On Friday, Transport for London announced London’s decision to ban Uber, claiming the company “demonstrates a lack of corporate responsibility in relation to a number of issues which have potential public safety and security implications.” And if history repeats itself, Uber will successfully stall the ban.

Dara Khosrowshahi, Uber’s CEO, responded with an apology and emphasized plans for change. Still, a history of unethical behavior cannot just be forgotten. Of course, Uber is an extremely useful tool while traveling and during events. Yet some skepticism still lingers among professional planners. Here’s why the situation isn’t so simple.

A Controversial Past

Although word of Uber’s questionable tactics has spread far and wide, the whole picture is often unclear. The spying programs, lawsuits, sexual harassment and discrimination claims have created an unsettling saga. We’ll lay out a few of the big major issues levied against the sharing economy king.

Let’s begin with Uber’s former CEO, Travis Kalanick, who was compelled to resign on June 21. Kalanick first received backlash in February 2014, when he made a sexist joke to an Esquire reporter that ended with the punchline, “We call that Boob-er.” Although there were many road bumps in-between, Kalanick was caught on camera yelling at his Uber driver in March 2017. This caused another typhoon of backlash.

The app has also been dubious when it comes to privacy. In November 2014, Uber’s “God View” technology was exposed. This means Uber had the technology to track the locations of its users. It came out that this power was being abused when a reporter complained that an Uber manager accessed her profile without permission. Adding to fears, it was revealed in December 2016 that the app had a tendency to frequently spy on exes, politicians and celebrities. Finally, work on a secret program called Hell, which allowed Uber to spy on its top competitor, Lyft, was leaked in April.

The most concerning objections involve Uber’s mistreatment of both its drivers and customers. After advertising false figures to drivers, Uber was forced to pay a $20 million settlement in January. Later that month, the #DeleteUber campaign popularized. The hashtag formed in response to skyrocketing surge prices during a taxi protest at a New York City airport (a demonstration against the Trump travel ban).

Just two months later, a highly publicized leak revealed that a top executive at Uber had hidden medical records of a woman who was sexually assaulted by an Uber driver. Eric Alexander, the executive, was fired. However, the woman still carried forth a lawsuit. She protested that the company violated her privacy and wrongly deprecated her allegation.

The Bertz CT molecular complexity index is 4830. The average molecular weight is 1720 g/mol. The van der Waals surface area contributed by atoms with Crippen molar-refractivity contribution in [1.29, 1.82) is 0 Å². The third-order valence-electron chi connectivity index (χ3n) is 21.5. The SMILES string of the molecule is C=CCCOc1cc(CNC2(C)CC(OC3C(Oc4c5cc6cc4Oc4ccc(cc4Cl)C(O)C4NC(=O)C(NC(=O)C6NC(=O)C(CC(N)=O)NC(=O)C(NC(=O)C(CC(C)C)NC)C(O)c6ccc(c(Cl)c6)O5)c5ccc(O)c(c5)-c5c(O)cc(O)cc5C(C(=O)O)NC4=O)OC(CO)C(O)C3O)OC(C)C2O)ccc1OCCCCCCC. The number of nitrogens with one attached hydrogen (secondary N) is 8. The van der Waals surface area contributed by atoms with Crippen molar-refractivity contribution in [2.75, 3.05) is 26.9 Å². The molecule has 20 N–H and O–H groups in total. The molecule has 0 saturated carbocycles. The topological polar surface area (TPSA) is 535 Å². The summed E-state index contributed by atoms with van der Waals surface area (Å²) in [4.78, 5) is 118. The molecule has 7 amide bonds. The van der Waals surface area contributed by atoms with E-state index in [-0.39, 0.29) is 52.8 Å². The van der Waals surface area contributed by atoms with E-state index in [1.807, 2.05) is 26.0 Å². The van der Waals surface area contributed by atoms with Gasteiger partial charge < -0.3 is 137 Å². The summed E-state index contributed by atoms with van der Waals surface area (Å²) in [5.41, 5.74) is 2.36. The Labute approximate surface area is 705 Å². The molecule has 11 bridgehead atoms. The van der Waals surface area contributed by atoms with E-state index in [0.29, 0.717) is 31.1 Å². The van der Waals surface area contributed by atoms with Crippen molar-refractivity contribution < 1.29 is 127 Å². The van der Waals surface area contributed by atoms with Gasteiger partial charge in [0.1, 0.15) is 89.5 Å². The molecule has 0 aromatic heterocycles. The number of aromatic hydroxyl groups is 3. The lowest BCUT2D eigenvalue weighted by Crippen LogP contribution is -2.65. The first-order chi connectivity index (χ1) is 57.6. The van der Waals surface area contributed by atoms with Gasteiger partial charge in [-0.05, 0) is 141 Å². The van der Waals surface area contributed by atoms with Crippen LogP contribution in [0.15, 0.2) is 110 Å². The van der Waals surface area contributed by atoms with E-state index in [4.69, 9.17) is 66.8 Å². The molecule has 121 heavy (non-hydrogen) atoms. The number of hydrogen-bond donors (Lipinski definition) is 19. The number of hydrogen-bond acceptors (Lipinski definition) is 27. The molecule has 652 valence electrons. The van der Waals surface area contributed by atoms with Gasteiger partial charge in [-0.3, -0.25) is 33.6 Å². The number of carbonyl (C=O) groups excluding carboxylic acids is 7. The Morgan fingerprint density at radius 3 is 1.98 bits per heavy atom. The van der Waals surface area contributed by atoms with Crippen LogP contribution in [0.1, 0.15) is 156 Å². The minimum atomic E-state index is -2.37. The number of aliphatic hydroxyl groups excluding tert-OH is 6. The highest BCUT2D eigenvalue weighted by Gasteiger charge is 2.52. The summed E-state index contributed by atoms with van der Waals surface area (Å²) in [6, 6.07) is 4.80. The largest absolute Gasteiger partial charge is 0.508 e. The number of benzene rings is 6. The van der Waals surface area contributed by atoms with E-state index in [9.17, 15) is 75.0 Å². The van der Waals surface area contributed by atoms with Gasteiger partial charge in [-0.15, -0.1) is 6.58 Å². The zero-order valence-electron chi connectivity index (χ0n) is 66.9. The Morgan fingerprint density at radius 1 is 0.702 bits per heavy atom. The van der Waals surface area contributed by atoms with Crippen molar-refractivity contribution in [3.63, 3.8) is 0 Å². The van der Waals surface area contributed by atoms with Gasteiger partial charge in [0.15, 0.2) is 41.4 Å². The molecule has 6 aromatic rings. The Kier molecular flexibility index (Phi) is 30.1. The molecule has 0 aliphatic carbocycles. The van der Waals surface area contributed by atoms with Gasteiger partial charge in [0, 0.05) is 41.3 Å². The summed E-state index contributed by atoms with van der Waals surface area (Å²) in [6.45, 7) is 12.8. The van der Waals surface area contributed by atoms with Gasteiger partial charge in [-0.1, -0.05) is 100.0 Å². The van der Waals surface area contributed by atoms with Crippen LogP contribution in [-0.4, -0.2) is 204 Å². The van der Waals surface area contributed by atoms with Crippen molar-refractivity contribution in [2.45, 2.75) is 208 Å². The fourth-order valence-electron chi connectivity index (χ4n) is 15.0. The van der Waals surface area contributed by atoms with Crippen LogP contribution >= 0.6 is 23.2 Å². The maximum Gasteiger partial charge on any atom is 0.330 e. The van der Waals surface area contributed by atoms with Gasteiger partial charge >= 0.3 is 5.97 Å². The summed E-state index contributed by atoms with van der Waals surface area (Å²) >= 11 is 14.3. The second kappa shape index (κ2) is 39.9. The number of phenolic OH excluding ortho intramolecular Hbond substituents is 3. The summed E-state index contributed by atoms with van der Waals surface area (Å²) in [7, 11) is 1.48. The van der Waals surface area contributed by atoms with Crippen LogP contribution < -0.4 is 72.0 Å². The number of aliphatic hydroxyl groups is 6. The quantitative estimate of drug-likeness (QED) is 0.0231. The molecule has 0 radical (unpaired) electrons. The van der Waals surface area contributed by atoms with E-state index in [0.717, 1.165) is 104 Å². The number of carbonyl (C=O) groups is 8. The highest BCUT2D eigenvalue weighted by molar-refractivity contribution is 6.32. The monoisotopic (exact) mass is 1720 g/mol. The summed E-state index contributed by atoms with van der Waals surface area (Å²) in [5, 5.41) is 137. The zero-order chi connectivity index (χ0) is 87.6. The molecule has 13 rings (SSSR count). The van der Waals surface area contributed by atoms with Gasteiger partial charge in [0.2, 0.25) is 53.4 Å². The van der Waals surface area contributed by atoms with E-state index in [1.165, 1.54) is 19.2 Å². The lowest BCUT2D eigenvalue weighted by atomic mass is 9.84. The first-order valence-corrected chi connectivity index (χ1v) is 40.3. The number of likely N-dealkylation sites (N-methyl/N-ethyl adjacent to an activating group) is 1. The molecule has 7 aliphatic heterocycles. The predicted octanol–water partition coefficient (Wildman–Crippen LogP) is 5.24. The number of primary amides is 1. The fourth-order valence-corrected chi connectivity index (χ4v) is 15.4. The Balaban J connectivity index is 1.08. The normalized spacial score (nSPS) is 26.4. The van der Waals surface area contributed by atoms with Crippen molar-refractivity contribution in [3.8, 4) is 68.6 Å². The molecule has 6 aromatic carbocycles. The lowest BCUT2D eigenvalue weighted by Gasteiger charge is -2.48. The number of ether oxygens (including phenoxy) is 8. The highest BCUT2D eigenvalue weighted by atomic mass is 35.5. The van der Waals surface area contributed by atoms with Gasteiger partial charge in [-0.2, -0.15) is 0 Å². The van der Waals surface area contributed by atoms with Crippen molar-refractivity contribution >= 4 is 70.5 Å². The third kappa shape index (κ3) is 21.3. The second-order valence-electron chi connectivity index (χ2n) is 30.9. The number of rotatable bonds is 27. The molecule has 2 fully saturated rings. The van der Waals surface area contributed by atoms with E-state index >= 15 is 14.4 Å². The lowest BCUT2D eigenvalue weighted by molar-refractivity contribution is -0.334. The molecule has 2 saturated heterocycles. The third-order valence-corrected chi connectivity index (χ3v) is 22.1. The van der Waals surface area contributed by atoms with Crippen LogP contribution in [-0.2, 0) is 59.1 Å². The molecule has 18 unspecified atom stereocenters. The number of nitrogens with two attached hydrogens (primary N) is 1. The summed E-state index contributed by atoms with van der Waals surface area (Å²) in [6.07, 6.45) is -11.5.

Once the madness accumulated to irreparable levels, Kalanick was forced to resign. In an effort to implement major improvements, U.S. Attorney General Eric Holder gave the company a lengthy list of provisions. The 47-step plan is based on an investigation into harassment, discrimination and retaliation.

The Uber Ban List

In the United States:

  • Alaska
  • Austin, Texas (due to city policies)
  • Oregon (minus Portland)


  • Australia (northern territories)
  • Brno, Czech Republic
  • Bulgaria
  • China
  • Denmark
  • Hungary
  • Italy
  • Japan
  • Taiwan
  • Vancouver, British Columbia, Canada

The Planner’s Predicament

Evidently, it’s safe to say that Uber employs some questionable tactics—to say the least. Still, here’s why planners might have some trouble parting ways with the app.

No cash, no problem. It can be difficult to remember cash while on the road, especially when you have a million other things to remember. Plus, there’s no need to convert currencies when traveling abroad.

Availability and reliability. While there’s no guarantee Uber will be readily available at any given time, the chances are very high that it will—especially in a big city. Even when there’s a crowd, Uber has a supply of cars.

Fairly safe option. Barring some very rare incidents, the app has historically been safe. Since the car will pick you up from a chosen location, the risks of walking to, or waiting at, a bus stop are eliminated.

Time saver. Uber shows up pretty quickly. Aside from its speedy response time, both the amount of time to get to a location and for the car to arrive is evident to the passenger. Therefore, you can plan more efficiently.

In Conclusion

Lyft is perhaps the best alternative to Uber. It might not be as widely available as Uber, but the system is nearly identical and the prices are often comparable. In addition, Lyft runs more vigorous background checks on its drivers.  Ultimately, the choice of whether or not to use Uber falls on the individual. If you’re currently debating where you stand, perhaps it’s best to wait and see. Even though Uber has failed to follow through in the past, perhaps it’s only fair to give the new CEO an opportunity to amend the app’s problematic history.